Another Jolt for Evolution Theory

Ted Byfield
Edmonton Sun
October 8, 2000

If parents check the science textbooks used in Canadian schools they'll see some familiar illustrations, familiar because much the same art appeared in their textbooks.

There's the "evolution of man" illustration, starting with an ape-like creature on the left, then progressing to the slightly more erect figure with arms stretching to the ground, then to a less hairy individual, finally to a modern human.

There's the upside-down tree illustration, beginning with the blob, the single cell, at the top and branching out like a tree as it descends downward to assortments of creeping and crawling things to reptiles, birds, fish, animals and humans.

Or there's the fruit fly illustrations, showing how some fruit flies change to double-winged creatures under certain conditions or the speckled moth illustration showing how industrial conditions caused moths to change from white creatures to black. Note that there are three points being made here. One is that an amazing assortment of species have existed over time. The second is that the more elaborate species were the offspring after many generations of earlier less complex species. The third is that these changes occurred through natural circumstances. There was no "mind" or plan or design behind them, no God. It was all pure chance.

When most scientists speak of "evolution" they do not mean the first, nor even the first and the second. They mean all three, that there was no designer, that change happens through "natural selection." Freak differences occurred in individual members of a species conferring a natural advantage on the offspring of those individuals. These went on living, where those without the advantage petered out, the "survival of the fittest."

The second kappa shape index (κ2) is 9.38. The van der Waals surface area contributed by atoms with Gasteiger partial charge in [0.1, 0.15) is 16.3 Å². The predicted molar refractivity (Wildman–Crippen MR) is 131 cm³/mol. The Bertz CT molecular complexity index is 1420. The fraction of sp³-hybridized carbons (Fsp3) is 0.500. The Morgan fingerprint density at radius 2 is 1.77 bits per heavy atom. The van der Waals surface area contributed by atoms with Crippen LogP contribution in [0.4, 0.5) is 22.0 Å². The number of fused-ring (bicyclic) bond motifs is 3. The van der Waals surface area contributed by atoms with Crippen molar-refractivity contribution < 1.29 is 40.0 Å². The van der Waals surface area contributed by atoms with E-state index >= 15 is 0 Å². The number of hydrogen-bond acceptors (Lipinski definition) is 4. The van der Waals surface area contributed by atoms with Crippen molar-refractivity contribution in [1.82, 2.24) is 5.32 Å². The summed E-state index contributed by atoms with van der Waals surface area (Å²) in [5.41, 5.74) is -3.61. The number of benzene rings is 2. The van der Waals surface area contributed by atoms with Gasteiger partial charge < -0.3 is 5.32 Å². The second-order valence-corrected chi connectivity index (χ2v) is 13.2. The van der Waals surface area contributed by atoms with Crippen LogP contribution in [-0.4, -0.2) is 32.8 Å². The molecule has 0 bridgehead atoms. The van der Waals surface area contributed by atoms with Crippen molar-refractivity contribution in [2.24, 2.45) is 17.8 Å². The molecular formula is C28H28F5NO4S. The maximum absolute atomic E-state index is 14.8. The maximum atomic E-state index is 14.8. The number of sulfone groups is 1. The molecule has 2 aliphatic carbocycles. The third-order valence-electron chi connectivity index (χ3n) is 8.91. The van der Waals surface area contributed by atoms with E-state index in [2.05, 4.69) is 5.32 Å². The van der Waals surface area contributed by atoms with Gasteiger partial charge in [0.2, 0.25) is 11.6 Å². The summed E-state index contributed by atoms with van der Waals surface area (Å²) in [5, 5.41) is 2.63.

This fall there has appeared a scientifically authoritative book casting grave doubt on the whole basis of these confident illustrations. Dr. Jonathan Wells, a molecular and cell biologist from the University of California at Berkeley who is a senior fellow of the Discovery Institute, in his Icons of Evolution does more than cast doubt.

He takes 10 so-called "proofs" of evolution offered in current textbooks and shows where not one of them is in a fact a proof of anything, and several are actually frauds. The speckled moths were actually pasted on the trees, not found there. And while there may be rare instances of species that seem part ape, part human, there is no evidence the one came from the other.

Why, you wonder, do scientists ascribe credibility to these proofs?

Because, says Dr. Wells, every scientist specializes. He may be aware the particular "proof" offered in his own area of expertise is fundamentally flawed, but he assumes those in all the other areas are not. In fact, he says, they all are.

Wells's book is the second in two years to challenge the natural selection theory. The last one was Darwin's Black Box by the biochemist Michael Behe. He examines the blob atop the tree illustration.

In Darwin's day the simple cell was a "black box" that could not be opened.

Now, says Behe, we have opened the box; we can see how the cell is constructed. It's about as simple as a jet engine. It is a masterpiece of design. There is no possibility, none whatever, he says, that it could have come about by mere happenstance.

Both these books follow an earlier one by Berkeley law professor Philip Johnson whose Darwin On Trial put the theory of natural selection before a make-believe jury, and gave the evidence for it as it would be presented in court. He shows how the supposed evidence, all of it, fails to vindicate the theory.

Yet when the Kansas school system last year decided that evolution need no longer be taught as a scientific fact, but could be advanced as a theory with the students urged to argue the pros and cons, the response all over the continent was explosive. Papers like the Edmonton Journal and Globe and Mail denounced the Kansas board as perverted by superstition and religious bigotry. They made not a single reference to the scientific basis of the decision.

Evolution by natural selection, says Johnson, is the "creation myth of the 20th Century." Wells agrees. Perhaps the 21st will get a better one.

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